Click here 3 and a half stars

Kristanna Loken Is there no end
to Terminator
franchise?
Schwarzenegger returns without James Cameron directing,
despite "T2," which seemed to be the end of the series


"Terminator 3: Rise of the Machines"

Reviewed by Carlos deVillalvilla

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Poor John Connor. He's survived an unstoppable, relenetless killing machine from the future, but can he survive a movie without director James Cameron or actress Linda Hamilton as his mother, Sarah? At least he's got Arnold back.

This time around, Connor (Nick Stahl) is fully grown and he's a mess. A loner who never really got over the events of his past, he's further shut himself out from society after the death of his mother.

Nick Stahl, Arnold Schwarzenegger, Claire Danes

Kristanna Loken

He lives on the streets, for the most part shunning the city where he was born, although he comes back from time to time -- like when he has a motorcycle accident and needs to steal some drugs from a veterinary hospital to help dull the pain and stop the terrible dreams of Judgment Day that continue to plague him, even though he and his mom, along with the Good Terminator, stopped the machine-driven armageddon from occurring, right?

Unfortunately for Connor, wrong. Also unfortunately for Connor, the veterinary clinic isn't quite deserted. Kate Brewster (Claire Danes), the vet who runs the clinic, shows up unexpectedly to handle a pet emergency. So does the T-X (Kristanna Loken), a cyborg from the future which wasn't supposed to be there anymore. This one is supposedly even more lethal than the T-1000 from "Terminator 2: Judgement Day" and she looks like she's going to have her way with the trapped Connor when who should bust in but Arnold the Terminator.

From here on in, it's non-stop action leading to a wickedly twisted ending.

T3 did decent box office, enough to warrant a T4. Its critical reception, even within the action film addicts community, was more chilly. I have a few basic problems with T3. For one thing, one of the main action movie bugaboos: too many coincidences. Kate Brewster happens to be an old crush who gave Connor his first kiss as a young lad, and is the daughter of the general who heads the Skynet project for the government? I mean, really.

Secondly, Loken, while gorgeous, doesn't really project the air of invincibility Robert Patrick did in T2. You got the impression that the Sarah, John and Arnie were overmatched and could get wiped out at any time by the T-1000. Not so here. Although the new Terminatrix has some built-in weapons and the ability to remote-control any machine she interfaces with, one gets the feeling that Arnie could lay the smack-down on her without dropping his cigar if he had half a mind to. I didn't buy the menace that Loken was selling, and it did affect how I viewed the movie.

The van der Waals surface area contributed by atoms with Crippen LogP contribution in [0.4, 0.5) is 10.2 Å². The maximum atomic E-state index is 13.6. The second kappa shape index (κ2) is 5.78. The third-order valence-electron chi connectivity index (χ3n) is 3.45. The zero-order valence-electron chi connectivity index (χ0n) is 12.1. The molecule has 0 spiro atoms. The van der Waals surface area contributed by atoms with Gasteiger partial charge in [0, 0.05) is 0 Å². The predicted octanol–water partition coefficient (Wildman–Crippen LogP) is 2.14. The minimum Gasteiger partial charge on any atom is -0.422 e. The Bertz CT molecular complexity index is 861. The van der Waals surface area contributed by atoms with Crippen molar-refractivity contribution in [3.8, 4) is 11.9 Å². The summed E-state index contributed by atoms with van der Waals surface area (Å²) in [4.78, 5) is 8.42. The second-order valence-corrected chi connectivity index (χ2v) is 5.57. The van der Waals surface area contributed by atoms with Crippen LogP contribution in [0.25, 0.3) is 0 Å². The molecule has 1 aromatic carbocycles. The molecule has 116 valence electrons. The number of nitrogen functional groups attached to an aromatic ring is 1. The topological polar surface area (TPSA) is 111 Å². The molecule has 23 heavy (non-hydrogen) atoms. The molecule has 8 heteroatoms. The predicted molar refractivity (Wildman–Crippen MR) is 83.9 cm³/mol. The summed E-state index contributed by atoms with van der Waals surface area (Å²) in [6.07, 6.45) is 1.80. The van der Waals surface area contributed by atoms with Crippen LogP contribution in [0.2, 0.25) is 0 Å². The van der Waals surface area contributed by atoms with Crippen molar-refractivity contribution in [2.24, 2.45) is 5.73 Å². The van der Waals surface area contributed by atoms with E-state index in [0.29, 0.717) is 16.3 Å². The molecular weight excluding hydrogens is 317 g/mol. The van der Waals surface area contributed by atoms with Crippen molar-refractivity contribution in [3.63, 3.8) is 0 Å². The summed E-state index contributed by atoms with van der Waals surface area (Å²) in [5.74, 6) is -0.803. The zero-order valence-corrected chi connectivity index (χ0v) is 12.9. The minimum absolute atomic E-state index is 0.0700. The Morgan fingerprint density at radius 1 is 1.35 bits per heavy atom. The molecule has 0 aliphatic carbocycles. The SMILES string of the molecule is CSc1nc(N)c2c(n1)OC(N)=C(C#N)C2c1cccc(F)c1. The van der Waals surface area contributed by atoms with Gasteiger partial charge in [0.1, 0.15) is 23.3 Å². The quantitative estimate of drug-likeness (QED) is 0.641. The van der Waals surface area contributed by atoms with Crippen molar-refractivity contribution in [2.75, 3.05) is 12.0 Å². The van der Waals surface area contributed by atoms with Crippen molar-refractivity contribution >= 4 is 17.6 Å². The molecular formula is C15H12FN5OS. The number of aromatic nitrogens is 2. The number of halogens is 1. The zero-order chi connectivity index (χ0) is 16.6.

My other problem is with the whole idea of a Terminator coming to assassinate Connor. He is far too accepting of another set of androids from the future, almost seeming to expect them. Shouldn't he be trying to figure out how Judgment Day could be back on the clock even after he had ended any chance of it taking place?

To the good side, the writing is a cut above the average action fare, and the twist at the movie's end is a stunner. In fact, a number of conventions of the Terminator universe are turned on their heads in this movie, including the issue of Connor's survival. Arnold has the terminator thing down to a "T" and could play the part in his sleep. You get the feeling he really enjoyed himself making this movie, although, of course, he remains fairly emotionless onscreen. Those who thought that the Awesome Austrian can't act have to be eating some crow these days; he's actually done fairly well in a couple of roles ("The Sixth Day" and "End of Days") of late.

Director Jonathan Mostow has some pretty impressive shoes to fill in Cameron's absence, but he is given a good template from which to work, and acquits himself nicely. The action sequences are well done, and the byplay between Connor and the Terminator is snappy. The only quibble I have here is a lack of spectacle; T3 seems in places more like a TV movie than anything else, but that doesn't necessarily make it bad entertainment.

Arnold's impending political career casts into doubt whether he'll be back for another go at the Terminator series (I read on the Internet somewhere back when they had announced the making of T3 that it would lead directly to the events of Terminator 4, which the ending seems to imply is the case). I hope he does; while I wasn't as satisfied with the third installment of the Terminator franchise as I was with the first two, it was nonetheless good enough to be worthwhile summer entertainment.

AT HOME OR AT A THEATER?
The eye candy isn't overpowering enough to make a big screen a necessity. It'll work just as well on your home screen.

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